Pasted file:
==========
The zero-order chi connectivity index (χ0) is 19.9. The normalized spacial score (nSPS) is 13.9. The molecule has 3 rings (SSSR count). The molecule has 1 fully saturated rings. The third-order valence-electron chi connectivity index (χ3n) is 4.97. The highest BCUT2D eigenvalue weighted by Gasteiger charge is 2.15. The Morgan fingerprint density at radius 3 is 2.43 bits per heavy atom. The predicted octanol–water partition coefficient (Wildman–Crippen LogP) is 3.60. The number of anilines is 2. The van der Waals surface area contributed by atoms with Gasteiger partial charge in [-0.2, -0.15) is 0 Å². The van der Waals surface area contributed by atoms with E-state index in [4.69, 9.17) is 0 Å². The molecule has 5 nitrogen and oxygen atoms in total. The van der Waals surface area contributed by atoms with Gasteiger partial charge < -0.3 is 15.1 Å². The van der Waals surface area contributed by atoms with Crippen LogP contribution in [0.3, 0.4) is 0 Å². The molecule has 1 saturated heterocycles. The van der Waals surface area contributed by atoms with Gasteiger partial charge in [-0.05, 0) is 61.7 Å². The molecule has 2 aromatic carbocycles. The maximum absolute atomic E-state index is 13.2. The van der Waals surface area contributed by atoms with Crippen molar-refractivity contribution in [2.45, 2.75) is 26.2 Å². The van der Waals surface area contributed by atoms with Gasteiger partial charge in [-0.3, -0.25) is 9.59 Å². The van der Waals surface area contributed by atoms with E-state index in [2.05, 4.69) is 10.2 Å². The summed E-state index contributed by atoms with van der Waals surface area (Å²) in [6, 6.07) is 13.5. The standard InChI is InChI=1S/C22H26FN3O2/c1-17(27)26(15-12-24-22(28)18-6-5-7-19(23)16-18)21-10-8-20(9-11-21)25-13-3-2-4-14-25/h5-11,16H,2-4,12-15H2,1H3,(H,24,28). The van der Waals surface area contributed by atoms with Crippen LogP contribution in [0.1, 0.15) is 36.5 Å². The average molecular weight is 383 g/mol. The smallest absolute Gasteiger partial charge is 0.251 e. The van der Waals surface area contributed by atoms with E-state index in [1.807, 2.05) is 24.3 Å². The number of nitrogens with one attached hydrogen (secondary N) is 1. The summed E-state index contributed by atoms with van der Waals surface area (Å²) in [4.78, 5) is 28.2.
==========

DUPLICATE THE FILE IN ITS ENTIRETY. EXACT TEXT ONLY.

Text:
The zero-order chi connectivity index (χ0) is 19.9. The normalized spacial score (nSPS) is 13.9. The molecule has 3 rings (SSSR count). The molecule has 1 fully saturated rings. The third-order valence-electron chi connectivity index (χ3n) is 4.97. The highest BCUT2D eigenvalue weighted by Gasteiger charge is 2.15. The Morgan fingerprint density at radius 3 is 2.43 bits per heavy atom. The predicted octanol–water partition coefficient (Wildman–Crippen LogP) is 3.60. The number of anilines is 2. The van der Waals surface area contributed by atoms with Gasteiger partial charge in [-0.2, -0.15) is 0 Å². The van der Waals surface area contributed by atoms with E-state index in [4.69, 9.17) is 0 Å². The molecule has 5 nitrogen and oxygen atoms in total. The van der Waals surface area contributed by atoms with Gasteiger partial charge < -0.3 is 15.1 Å². The van der Waals surface area contributed by atoms with Crippen LogP contribution in [0.3, 0.4) is 0 Å². The molecule has 1 saturated heterocycles. The van der Waals surface area contributed by atoms with Gasteiger partial charge in [-0.05, 0) is 61.7 Å². The molecule has 2 aromatic carbocycles. The maximum absolute atomic E-state index is 13.2. The van der Waals surface area contributed by atoms with Crippen molar-refractivity contribution in [2.45, 2.75) is 26.2 Å². The van der Waals surface area contributed by atoms with Gasteiger partial charge in [-0.3, -0.25) is 9.59 Å². The van der Waals surface area contributed by atoms with E-state index in [2.05, 4.69) is 10.2 Å². The summed E-state index contributed by atoms with van der Waals surface area (Å²) in [6, 6.07) is 13.5. The standard InChI is InChI=1S/C22H26FN3O2/c1-17(27)26(15-12-24-22(28)18-6-5-7-19(23)16-18)21-10-8-20(9-11-21)25-13-3-2-4-14-25/h5-11,16H,2-4,12-15H2,1H3,(H,24,28). The van der Waals surface area contributed by atoms with Crippen LogP contribution in [0.1, 0.15) is 36.5 Å². The average molecular weight is 383 g/mol. The smallest absolute Gasteiger partial charge is 0.251 e. The van der Waals surface area contributed by atoms with E-state index in [1.807, 2.05) is 24.3 Å². The number of nitrogens with one attached hydrogen (secondary N) is 1. The summed E-state index contributed by atoms with van der Waals surface area (Å²) in [4.78, 5) is 28.2.